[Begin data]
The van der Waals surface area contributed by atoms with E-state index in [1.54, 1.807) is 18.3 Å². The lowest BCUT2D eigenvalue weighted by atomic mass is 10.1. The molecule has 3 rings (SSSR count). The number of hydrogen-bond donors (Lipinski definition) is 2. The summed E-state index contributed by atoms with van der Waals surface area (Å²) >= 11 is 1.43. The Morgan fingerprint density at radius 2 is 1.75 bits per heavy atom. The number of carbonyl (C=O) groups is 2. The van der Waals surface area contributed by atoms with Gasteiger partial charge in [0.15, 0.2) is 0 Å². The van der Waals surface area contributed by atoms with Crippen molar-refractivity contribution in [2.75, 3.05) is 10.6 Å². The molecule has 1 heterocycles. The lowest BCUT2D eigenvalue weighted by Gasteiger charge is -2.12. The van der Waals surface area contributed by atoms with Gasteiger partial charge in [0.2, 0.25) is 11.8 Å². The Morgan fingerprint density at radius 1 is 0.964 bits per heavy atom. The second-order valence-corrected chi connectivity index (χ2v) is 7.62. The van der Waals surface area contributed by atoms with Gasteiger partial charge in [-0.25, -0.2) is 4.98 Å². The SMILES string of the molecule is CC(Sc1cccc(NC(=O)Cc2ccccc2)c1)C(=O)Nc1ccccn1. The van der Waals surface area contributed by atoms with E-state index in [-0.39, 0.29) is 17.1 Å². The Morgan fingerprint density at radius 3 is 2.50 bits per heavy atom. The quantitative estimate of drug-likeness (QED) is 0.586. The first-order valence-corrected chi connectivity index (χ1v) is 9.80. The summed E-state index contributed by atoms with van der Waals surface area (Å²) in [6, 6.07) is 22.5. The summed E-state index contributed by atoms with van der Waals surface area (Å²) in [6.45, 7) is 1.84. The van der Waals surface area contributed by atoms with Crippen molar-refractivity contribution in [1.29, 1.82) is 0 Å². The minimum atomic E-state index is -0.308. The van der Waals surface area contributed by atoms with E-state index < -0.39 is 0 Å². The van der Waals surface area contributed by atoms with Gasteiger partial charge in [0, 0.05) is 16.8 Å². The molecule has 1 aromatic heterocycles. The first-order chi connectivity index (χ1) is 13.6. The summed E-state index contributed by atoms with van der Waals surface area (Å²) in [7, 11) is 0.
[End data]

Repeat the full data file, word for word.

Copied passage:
The van der Waals surface area contributed by atoms with E-state index in [1.54, 1.807) is 18.3 Å². The lowest BCUT2D eigenvalue weighted by atomic mass is 10.1. The molecule has 3 rings (SSSR count). The number of hydrogen-bond donors (Lipinski definition) is 2. The summed E-state index contributed by atoms with van der Waals surface area (Å²) >= 11 is 1.43. The Morgan fingerprint density at radius 2 is 1.75 bits per heavy atom. The number of carbonyl (C=O) groups is 2. The van der Waals surface area contributed by atoms with Gasteiger partial charge in [0.15, 0.2) is 0 Å². The van der Waals surface area contributed by atoms with Crippen molar-refractivity contribution in [2.75, 3.05) is 10.6 Å². The molecule has 1 heterocycles. The lowest BCUT2D eigenvalue weighted by Gasteiger charge is -2.12. The van der Waals surface area contributed by atoms with Gasteiger partial charge in [0.2, 0.25) is 11.8 Å². The Morgan fingerprint density at radius 1 is 0.964 bits per heavy atom. The second-order valence-corrected chi connectivity index (χ2v) is 7.62. The van der Waals surface area contributed by atoms with Gasteiger partial charge in [-0.25, -0.2) is 4.98 Å². The SMILES string of the molecule is CC(Sc1cccc(NC(=O)Cc2ccccc2)c1)C(=O)Nc1ccccn1. The van der Waals surface area contributed by atoms with E-state index in [-0.39, 0.29) is 17.1 Å². The Morgan fingerprint density at radius 3 is 2.50 bits per heavy atom. The quantitative estimate of drug-likeness (QED) is 0.586. The first-order valence-corrected chi connectivity index (χ1v) is 9.80. The summed E-state index contributed by atoms with van der Waals surface area (Å²) in [6, 6.07) is 22.5. The summed E-state index contributed by atoms with van der Waals surface area (Å²) in [6.45, 7) is 1.84. The van der Waals surface area contributed by atoms with Crippen molar-refractivity contribution in [1.29, 1.82) is 0 Å². The minimum atomic E-state index is -0.308. The van der Waals surface area contributed by atoms with E-state index < -0.39 is 0 Å². The van der Waals surface area contributed by atoms with Gasteiger partial charge in [0, 0.05) is 16.8 Å². The molecule has 1 aromatic heterocycles. The first-order chi connectivity index (χ1) is 13.6. The summed E-state index contributed by atoms with van der Waals surface area (Å²) in [7, 11) is 0.